Like Skyfall back in 2012, No Time to Die will mark the end of a blockbuster drought and may have the non-comic book/geek field to itself for over a month.
The official James Bond Twitter page just dropped a quick 30-second spot for No Time to Die. There’s nothing terribly “new” in the commercial for the film. I’m impressed at how MGM and friends have kept story beats, the plot reveals and even much in the way of significant action beats mostly to themselves over the last 1.5 years. This film was supposed to open in November of 2019 but moved to April 2020 after Danny Boyle was swapped out for Cary Fukunaga only to become the first Covid-specific delay. This new commercial serves to both remind you that Daniel Craig’s fifth and presumably final 007 flick is still on the way and that, fear not, it’ll still debut in theaters on October 8.
Presuming it doesn’t get delayed again (heaven forbid), the big-budget actioner (distributed by MGM in North America and Universal overseas) will have one massive advantage over its comparative tentpole competition. First, it’ll be one of the first huge movies to open theatrically in 2021. As I’ve noted many times, the summer 2021 season is mainly stacked with horror franchises, “Who asked for this?” sequels like Snake Eyes, Space Jam: A New Legacy and (strong buzz notwithstanding) DC Films‘ The Suicide Squad and some “take one for the team” tentpoles like Black Widow and F9. This summer is, at best, the first act of a slow theatrical recovery. If the post-summer season is the second act, No Time To Die could be the significant “proof of concept” smash.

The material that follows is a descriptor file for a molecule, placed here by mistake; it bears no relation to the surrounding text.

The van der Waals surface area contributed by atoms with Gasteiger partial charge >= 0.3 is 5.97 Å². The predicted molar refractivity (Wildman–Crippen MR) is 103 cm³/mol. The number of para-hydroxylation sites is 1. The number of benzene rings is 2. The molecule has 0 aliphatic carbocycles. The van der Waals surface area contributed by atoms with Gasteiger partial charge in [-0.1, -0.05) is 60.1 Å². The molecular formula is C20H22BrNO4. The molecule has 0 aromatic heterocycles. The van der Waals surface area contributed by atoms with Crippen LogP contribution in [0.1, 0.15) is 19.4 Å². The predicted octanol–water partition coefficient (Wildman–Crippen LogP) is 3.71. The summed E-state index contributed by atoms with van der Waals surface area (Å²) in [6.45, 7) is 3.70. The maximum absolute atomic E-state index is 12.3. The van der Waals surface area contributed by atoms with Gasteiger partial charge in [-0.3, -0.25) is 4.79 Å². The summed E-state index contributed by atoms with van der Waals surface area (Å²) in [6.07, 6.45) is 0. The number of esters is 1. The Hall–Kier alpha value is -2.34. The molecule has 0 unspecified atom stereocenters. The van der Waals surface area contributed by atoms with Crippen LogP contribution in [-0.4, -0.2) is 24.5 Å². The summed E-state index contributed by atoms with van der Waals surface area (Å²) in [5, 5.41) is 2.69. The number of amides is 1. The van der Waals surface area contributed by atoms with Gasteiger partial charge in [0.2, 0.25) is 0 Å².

It will also be the first tentpole that isn’t a comic book superhero movie since F9, which opened in late May overseas and late June in North America. Since then, all of the big hits have been/will likely be comic book superhero flicks. Black Widow is performing low by MCU standards. However, it’s still likely to be the summer’s biggest domestic grosser and (barring a Jungle Cruise or Free Guy surprise) the only summer flick outside of F9 with a chance of besting $400 million worldwide. Unless you count Marvel’s Shang-Chi and the Legend of the Ten Rings, opening on Labor Day weekend, as a summer release. Looking at the “big” movies that might break out between now and October, it’s all DC films or Marvel movies.
The so-called “Fall season” will be kicked off by Sony’s Venom: Let There Be Carnage on September 24, which is the same weekend where No Time to Die opens overseas in the UK. Thus, if you’re a moviegoer who is hungry for a blockbuster but doesn’t want to see a comic book flick (or a horror movie, natch), No Time to Die will end an over/under (depending on where you live) four-month fast. In terms of non-horror “tentpole” movies (sorry Candyman, Malignant and Halloween Kills), the 25th “official” James Bond flick (sorry Never Say Never Again) will be followed by the commercial coin toss that is Dune on October 22. After that, it’s Marvel’s Eternals (November 5), Ghostbusters: Afterlife (November 11) and finally Top Gun: Maverick on the weekend before Thanksgiving.